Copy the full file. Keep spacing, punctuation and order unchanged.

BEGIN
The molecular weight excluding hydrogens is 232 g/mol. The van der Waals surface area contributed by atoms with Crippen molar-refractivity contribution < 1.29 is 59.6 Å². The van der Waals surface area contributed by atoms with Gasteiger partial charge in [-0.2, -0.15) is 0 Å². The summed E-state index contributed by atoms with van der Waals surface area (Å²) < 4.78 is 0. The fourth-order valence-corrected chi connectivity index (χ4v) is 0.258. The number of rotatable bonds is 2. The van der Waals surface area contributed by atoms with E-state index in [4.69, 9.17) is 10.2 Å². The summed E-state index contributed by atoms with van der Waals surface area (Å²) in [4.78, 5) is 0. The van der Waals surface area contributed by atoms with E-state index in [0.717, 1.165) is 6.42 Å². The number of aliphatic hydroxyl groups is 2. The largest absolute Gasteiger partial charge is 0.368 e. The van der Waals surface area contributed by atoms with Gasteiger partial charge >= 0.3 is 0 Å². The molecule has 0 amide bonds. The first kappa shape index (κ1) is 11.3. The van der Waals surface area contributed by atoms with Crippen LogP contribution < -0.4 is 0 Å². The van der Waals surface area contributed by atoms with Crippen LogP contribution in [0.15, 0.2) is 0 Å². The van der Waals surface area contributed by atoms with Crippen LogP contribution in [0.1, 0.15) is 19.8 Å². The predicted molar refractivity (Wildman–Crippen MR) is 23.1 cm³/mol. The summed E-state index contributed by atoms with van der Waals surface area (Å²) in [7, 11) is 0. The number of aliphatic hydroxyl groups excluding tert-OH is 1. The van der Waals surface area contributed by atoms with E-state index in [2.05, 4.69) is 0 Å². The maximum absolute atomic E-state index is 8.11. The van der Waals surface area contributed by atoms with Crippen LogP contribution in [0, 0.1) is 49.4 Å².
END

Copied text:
The molecular weight excluding hydrogens is 232 g/mol. The van der Waals surface area contributed by atoms with Crippen molar-refractivity contribution < 1.29 is 59.6 Å². The van der Waals surface area contributed by atoms with Gasteiger partial charge in [-0.2, -0.15) is 0 Å². The summed E-state index contributed by atoms with van der Waals surface area (Å²) < 4.78 is 0. The fourth-order valence-corrected chi connectivity index (χ4v) is 0.258. The number of rotatable bonds is 2. The van der Waals surface area contributed by atoms with E-state index in [4.69, 9.17) is 10.2 Å². The summed E-state index contributed by atoms with van der Waals surface area (Å²) in [4.78, 5) is 0. The van der Waals surface area contributed by atoms with E-state index in [0.717, 1.165) is 6.42 Å². The number of aliphatic hydroxyl groups is 2. The largest absolute Gasteiger partial charge is 0.368 e. The van der Waals surface area contributed by atoms with Gasteiger partial charge >= 0.3 is 0 Å². The molecule has 0 amide bonds. The first kappa shape index (κ1) is 11.3. The van der Waals surface area contributed by atoms with Crippen LogP contribution < -0.4 is 0 Å². The van der Waals surface area contributed by atoms with Crippen LogP contribution in [0.15, 0.2) is 0 Å². The van der Waals surface area contributed by atoms with Crippen LogP contribution in [0.1, 0.15) is 19.8 Å². The predicted molar refractivity (Wildman–Crippen MR) is 23.1 cm³/mol. The summed E-state index contributed by atoms with van der Waals surface area (Å²) in [7, 11) is 0. The number of aliphatic hydroxyl groups excluding tert-OH is 1. The van der Waals surface area contributed by atoms with E-state index in [2.05, 4.69) is 0 Å². The maximum absolute atomic E-state index is 8.11. The van der Waals surface area contributed by atoms with Crippen LogP contribution in [0, 0.1) is 49.4 Å².